The Archaeological Institute of America Dallas--Fort Worth Society presents the AIA Dorinda J. Oliver Lecturer
Thursday, February 28, 2013, 6:00 pm
Meadows Museum, Southern Methodist University 5900 Bishop Blvd., Dallas, TX 75275Museum phone: 214.768.2516
Free parking in Meadows Museum parking garage. Access on the corner of Bishop Blvd. and Schlegel. Easy to find. Free museum admission Thursdays after 5:00 pm.
AIA lectures are free and open to the public.
In the first century CE, the funeral for Felix, a charioteer of the Red team, made headlines when one of his fans immolated himself on his favorite’s funeral pyre. While an extreme example, fan behavior in ancient Rome is not unknown. Yet where charioteers assumed a highly-visible presence in Roman society and have been much studied, the fans whom they inspired remain largely overlooked and poorly understood. This paper demonstrates how the study of the sports fan, who sat at the fault line between staged spectacles and everyday life, can enlighten us in new ways about the centrality of the Circus to Roman culture.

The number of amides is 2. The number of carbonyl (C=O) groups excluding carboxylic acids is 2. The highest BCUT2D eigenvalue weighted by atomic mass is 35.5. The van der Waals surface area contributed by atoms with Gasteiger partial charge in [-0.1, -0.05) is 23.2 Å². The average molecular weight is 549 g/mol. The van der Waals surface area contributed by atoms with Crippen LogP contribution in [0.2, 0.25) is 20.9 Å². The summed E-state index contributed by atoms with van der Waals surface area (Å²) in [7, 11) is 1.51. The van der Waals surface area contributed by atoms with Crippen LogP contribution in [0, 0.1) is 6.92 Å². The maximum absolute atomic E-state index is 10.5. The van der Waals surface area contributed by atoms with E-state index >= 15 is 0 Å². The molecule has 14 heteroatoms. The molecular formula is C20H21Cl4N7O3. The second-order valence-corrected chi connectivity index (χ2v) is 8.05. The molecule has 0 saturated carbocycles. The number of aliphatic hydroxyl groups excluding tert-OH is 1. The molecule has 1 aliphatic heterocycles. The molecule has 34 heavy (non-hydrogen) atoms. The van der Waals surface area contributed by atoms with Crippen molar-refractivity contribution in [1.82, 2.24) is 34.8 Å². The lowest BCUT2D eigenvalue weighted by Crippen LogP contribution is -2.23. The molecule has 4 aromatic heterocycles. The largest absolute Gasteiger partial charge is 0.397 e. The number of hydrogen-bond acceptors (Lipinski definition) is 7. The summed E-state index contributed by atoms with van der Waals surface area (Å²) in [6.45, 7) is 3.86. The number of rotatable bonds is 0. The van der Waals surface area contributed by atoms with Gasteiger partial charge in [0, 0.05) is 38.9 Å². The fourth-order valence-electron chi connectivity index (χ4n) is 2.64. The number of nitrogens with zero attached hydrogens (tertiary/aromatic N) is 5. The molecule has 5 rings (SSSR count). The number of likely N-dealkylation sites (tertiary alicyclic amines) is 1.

Sinclair Bell is with the School of Art at Northern Illinois University, and holds his degrees from the University of Edinburgh and the University of Cologne, Oxford University, and Wake Forest University. His areas of specialization are Etruscan and Roman Art and Archaeology, sport and spectacle in the ancient world, and materials culture studies. His most current publication (in preparation) is “The Roman Circus: A Cultural History”, and he is the recipient of a DAI/AIA Study in Berlin Fellowship.
Please JOIN the AIA and specify the Dallas-Fort Worth Society.
Membership helps sponsor our lectures!
Membership now includes Archaeology magazine. http://www.archaeological.org/membership/join